To be brief, we had 12 present this week, and Jeff had to commence the session as the chair was late. Feeble excuses later, the session continued.
First to read was Angela with the second (and final) part of her short story of which I didn’t catch the title. It involved a re-enactment of a battle at a castle and the ghosts of the actual event also appearing. This was very enjoyable and inventive. A great listen.
Next up was Kim, who this time gave us his entry for the article/review competition, which had to be postponed. Quentin Crisp – Beyond the Clichés, was very well researched and also well written. We learned much of this man fighting against multiple bigotries and heard an enjoyable read at the same time. Well done sir.
Bruce then gave us his non-poetry piece number 142 (second batch) called Caritas Consort. This is a choral group which is part of Llandaff Cathedral choir, and they sing to raise money for charities, either unaccompanied or with an organ. We learned much of their organisation, its work, and also about the Cathedral itself, including when it was hit by a world war two bomb. Almost everyone agreed that the modern centre-piece, which consists predominantly of a large piece of anonymous concrete, is really ugly. Very good tale and well written.
Matt was next up with another piece of Pebs’s Friends, in which we have a meeting between a goblin and the central character who might be a gnome-girl. I loved how the girl told that she had cleaned herself with a dead badger she found, and said not to try it with a live one. Matt is pondering whether to change parts of this book to make it fit into a style/genre/format, but it is certainly hilarious and truly inventive. We need to hear more please.
Sharif then read us another section of his tale about Edmund and Nafa, which has moved on to 1956 now. Very well researched, even into the styles of roofs on cottages near the sea in Pembroke, and the characters are really well written. This is the second in a book series, and volume one (set in 1945) is shortly to be published by the Abergavenny Small Press and is entitled The Dispersed (by Sharif Gemie). It can be ordered from Waterstones and other good booksellers.
We then spoke with first-timer Anna, who is from Cardiff, went away to university but is now back in the city of the dragon. Anna likes to write fantasy and historical fiction, and her first novel has been accepted for publication in 2025. She is represented by Lydia Silver of the Darley Anderson agency – no small feat. (I don’t mean she has big feet of course.) Anna read us the opening of her second novel in the series. Anna’s book is set in a magical fantastical world. The piece we heard reads very well and features a great overlay of magic/fantasy/realism onto the real world. We should love to hear more please.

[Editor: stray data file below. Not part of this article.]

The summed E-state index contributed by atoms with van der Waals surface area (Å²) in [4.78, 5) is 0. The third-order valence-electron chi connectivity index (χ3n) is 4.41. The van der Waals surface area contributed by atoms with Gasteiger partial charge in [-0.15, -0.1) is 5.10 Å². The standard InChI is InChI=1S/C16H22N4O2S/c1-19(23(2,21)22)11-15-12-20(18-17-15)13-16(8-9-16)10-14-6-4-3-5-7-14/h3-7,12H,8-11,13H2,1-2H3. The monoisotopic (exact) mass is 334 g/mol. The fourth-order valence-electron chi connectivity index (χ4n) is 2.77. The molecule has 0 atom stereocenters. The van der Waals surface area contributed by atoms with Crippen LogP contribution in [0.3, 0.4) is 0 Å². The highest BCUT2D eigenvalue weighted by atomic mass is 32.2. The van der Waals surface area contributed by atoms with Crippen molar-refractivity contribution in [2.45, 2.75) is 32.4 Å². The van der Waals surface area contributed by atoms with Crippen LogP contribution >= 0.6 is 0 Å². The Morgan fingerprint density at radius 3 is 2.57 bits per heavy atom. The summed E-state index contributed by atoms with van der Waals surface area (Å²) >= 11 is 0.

Gill then read what she called a Limerick but it was far more than five lines. The Lament of the Jazz Trumpeter’s Landlady was based in old Cardiff, when Tiger Bay and Bute Street were pulsating hubs of be-bop. (That’s a form/style/time of jazz.) Great to hear Gill’s reviving of old Cardiff and I especially loved how the central narrator of the work (Gill) cries out ‘I’m blonde again’ to mean that she feels very young once more. A lovely piece.
Jeff closed the session but there was only time for him to read one poem – Photosynthesis. This was a nice poem about whether plants know of or understand their existence, and what do they think of it. A great postulation from a man who can combine actual science with great poetry. Thank you Jeff.
Next week is at the YMCA with Emily Garside adjudicating our flash fiction competition, then giving a Q&A session and imparting her knowledge and experience of the literary world to us. Be there or be less well-informed. A great evening coming.
After that our last session – 11th – will be our 500-word humorous Xmas-themed competition and party. Bring your work and some food and drink please. (YMCA not too keen on heavy-duty alcohol remember.)
Please see exciting opportunity, attached.
Bye for now, P.